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Backing up your linux box with DAR December 19, 2008

Posted by haskelladdict in Linux.
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More than just a handful of people unfortunately don’t do it, despite the fact that it is actually quite straightforward and painless. I am talking of course about backing up your important data! Just remember, it takes only fraction of a section to type rm -f inside the wrong directory at the wrong time. Besides, hard drives are known to give up their ghost unexpectedly. Hence, backing up important data should really be as automatic and natural a task as checking ones email.

For Linux systems there exist a plethora of good backup solutions. Here, I will explain the use of DAR [1], which makes backing up data a breeze.

Before we get started, we need to decide on a certain backup strategy. One reasonable choice might be to perform a full backup initially, followed by incremental backups at certain time intervals (daily, weekly, whatever seems appropriate). Periodically, e.g., every 6 months, another full backup could be pulled, followed by another set of incrementals until the next full backup is due. If you are backing up mission critical things, daily snapshots are certainly appropriate. Otherwise, weeklies might be sufficient.

Next, we have to decide what files to back up and where to store them. Let’s say we want to back up all of user Susan’s home directory, /home/susan, and we will keep the backup files on a separate hard-drive (USB or whatever) mounted at /mnt/backup. We start the backup process via

/usr/bin/dar -R /home/susan -c /mnt/backup/susan-home-full -z -s 1000M -P /home/susan/random-stuff

It is pretty easy to understand what is going on. “-R” specifies the root of the directory tree to be backed up; “-c” is the path to the backup file(s); “-z” specifies that we want to compress the backup using gzip; “-s” gives the maximum size of individual backup files (we certainly don’t want one huge 200G backup file); “-P” excludes certain sub-directories/files from the backup. Please consult [2] for many more options. That’s it, you just backed up your data!

In addition, it is very useful to use dar_manager supplied with dar to generate a database of all files contained in our backup. This will greatly simplify, aka, automate, retrieval of data, especially when parts of it are spread over multiple full and/or incremental backup files:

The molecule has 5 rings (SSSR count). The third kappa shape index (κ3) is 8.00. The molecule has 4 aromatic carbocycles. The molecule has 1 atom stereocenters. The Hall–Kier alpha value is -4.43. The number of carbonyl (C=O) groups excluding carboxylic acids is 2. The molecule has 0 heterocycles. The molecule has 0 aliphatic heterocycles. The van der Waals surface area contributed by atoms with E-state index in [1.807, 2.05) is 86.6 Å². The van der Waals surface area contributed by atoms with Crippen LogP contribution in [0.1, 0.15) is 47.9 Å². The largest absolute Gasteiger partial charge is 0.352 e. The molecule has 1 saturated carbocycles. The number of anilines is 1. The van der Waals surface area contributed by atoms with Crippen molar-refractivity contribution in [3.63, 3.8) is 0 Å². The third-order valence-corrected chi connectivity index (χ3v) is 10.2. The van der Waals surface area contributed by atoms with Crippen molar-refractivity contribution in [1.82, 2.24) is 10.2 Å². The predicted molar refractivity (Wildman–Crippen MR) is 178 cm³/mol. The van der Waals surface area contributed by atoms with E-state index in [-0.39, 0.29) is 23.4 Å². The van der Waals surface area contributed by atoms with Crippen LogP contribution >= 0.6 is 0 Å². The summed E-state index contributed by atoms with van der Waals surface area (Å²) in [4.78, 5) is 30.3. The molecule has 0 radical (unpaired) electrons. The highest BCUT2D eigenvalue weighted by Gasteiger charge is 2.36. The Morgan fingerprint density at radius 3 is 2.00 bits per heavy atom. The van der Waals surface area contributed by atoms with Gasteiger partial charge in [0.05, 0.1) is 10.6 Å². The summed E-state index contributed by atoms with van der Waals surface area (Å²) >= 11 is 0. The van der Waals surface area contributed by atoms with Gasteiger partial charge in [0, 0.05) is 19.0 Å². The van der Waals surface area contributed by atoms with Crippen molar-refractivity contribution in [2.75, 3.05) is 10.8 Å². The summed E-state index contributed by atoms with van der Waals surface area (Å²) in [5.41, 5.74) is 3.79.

# create database
/usr/bin/dar_manager -C /home/susan/dar_backup_database.dmd 

# append full backup to database
/usr/bin/dar_manager -B /home/susan/dar_backup_database.dmd -A /mnt/backup/susan-home-backup

Here, “-B” specifies the path to the database file and “-A” gives the path to our initial full backup.

Now we can simply run differential backups at whatever time intervals necessary. To do so, the following simple bash script backup_home.sh might be helpful:


# backup
if [ -z "$1" ]; then
  echo "usage: backup-home-disk <reference archive>"

date=$(date +%F)

# create incremental backup
/usr/bin/dar -R /home/susan -c /mnt/backup/susan-home-diff-${date} -A "$1" -z -s 1000M -P  /home/susan/random-stuff

# update database
/usr/bin/dar_manager -B /home/susan/dar_backup_database.dmd -A /mnt/backup/susan-home-diff-${date}

Using this script, doing an incremental backup amounts to typing

# ./backup_home.sh <path to previous backup file>


Well, not so fast. Before calling it a day and feeling all “backed up”, we need to make sure that our backups work as intended. Most importantly, we need to make sure that we can actually recover our data from the backup. Here, I’ll explain how to recover a specific set of files from the backup. If you need to recover the whole archive, e.g, after a disk failure please consult [2] for a very nice step by step walk-through. Hence, let’s pretend we lost /home/susan/pics and would like to recover it from our backups. We will recover the files into /tmp/backup via

# set up dar manager for recovery
/usr/bin/dar_manager -B /home/susan/dar_backup_database.dmd -o -R /tmp/restore/ -O -w

# recover data
/usr/bin/dar_manager -B /home/susan/dar_backup_database.dmd -r /home/susan/pics

In the initial setup step, we use the “-R” switch to specify where to recover the data to (without it we will simply replace the original files) and “-w -O” to signal that it is ok to overwrite earlier versions of files that dar_manager might pull from the backup. The second step then gets our files back via specifying all files to be recovered via the -r switch. If everything went well, you should now have a pristine copy of /home/susan/pics at the time of your last backup inside /tmp/restore. If not, please make sure to investigate what went wrong until you are absolutely sure your backups work. It certainly doesn’t hurt to occasionally check if data recovery works as it should.

We have only touched the surface of what DAR can do. If the above is all you need, great. If not please consult the docs for more info. As usual, man dar and man dar_manager are your friends.

[1] http://dar.linux.free.fr/
[2] http://dar.linux.free.fr/doc/Tutorial.html